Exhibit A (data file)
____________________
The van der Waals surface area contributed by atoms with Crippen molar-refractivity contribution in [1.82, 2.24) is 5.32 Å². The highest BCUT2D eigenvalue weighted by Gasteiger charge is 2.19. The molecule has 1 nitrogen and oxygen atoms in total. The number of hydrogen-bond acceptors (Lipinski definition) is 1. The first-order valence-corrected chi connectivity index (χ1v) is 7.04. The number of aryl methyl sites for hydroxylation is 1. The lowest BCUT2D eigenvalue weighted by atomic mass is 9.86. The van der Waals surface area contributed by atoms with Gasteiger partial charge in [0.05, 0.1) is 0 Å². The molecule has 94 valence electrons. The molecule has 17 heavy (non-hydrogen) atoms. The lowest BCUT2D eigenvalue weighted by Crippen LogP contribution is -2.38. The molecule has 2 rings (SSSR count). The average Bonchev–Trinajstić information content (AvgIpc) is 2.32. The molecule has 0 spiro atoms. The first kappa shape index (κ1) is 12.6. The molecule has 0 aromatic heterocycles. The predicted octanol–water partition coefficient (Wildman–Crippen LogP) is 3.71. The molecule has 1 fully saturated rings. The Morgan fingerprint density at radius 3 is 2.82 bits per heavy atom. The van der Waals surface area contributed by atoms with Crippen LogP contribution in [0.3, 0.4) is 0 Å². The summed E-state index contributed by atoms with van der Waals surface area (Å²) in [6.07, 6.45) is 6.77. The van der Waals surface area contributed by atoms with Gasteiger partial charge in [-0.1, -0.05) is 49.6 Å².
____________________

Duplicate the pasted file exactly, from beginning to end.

The van der Waals surface area contributed by atoms with Crippen molar-refractivity contribution in [1.82, 2.24) is 5.32 Å². The highest BCUT2D eigenvalue weighted by Gasteiger charge is 2.19. The molecule has 1 nitrogen and oxygen atoms in total. The number of hydrogen-bond acceptors (Lipinski definition) is 1. The first-order valence-corrected chi connectivity index (χ1v) is 7.04. The number of aryl methyl sites for hydroxylation is 1. The lowest BCUT2D eigenvalue weighted by atomic mass is 9.86. The van der Waals surface area contributed by atoms with Gasteiger partial charge in [0.05, 0.1) is 0 Å². The molecule has 94 valence electrons. The molecule has 17 heavy (non-hydrogen) atoms. The lowest BCUT2D eigenvalue weighted by Crippen LogP contribution is -2.38. The molecule has 2 rings (SSSR count). The average Bonchev–Trinajstić information content (AvgIpc) is 2.32. The molecule has 0 spiro atoms. The first kappa shape index (κ1) is 12.6. The molecule has 0 aromatic heterocycles. The predicted octanol–water partition coefficient (Wildman–Crippen LogP) is 3.71. The molecule has 1 fully saturated rings. The Morgan fingerprint density at radius 3 is 2.82 bits per heavy atom. The van der Waals surface area contributed by atoms with Crippen LogP contribution in [0.3, 0.4) is 0 Å². The summed E-state index contributed by atoms with van der Waals surface area (Å²) in [6.07, 6.45) is 6.77. The van der Waals surface area contributed by atoms with Gasteiger partial charge in [-0.1, -0.05) is 49.6 Å².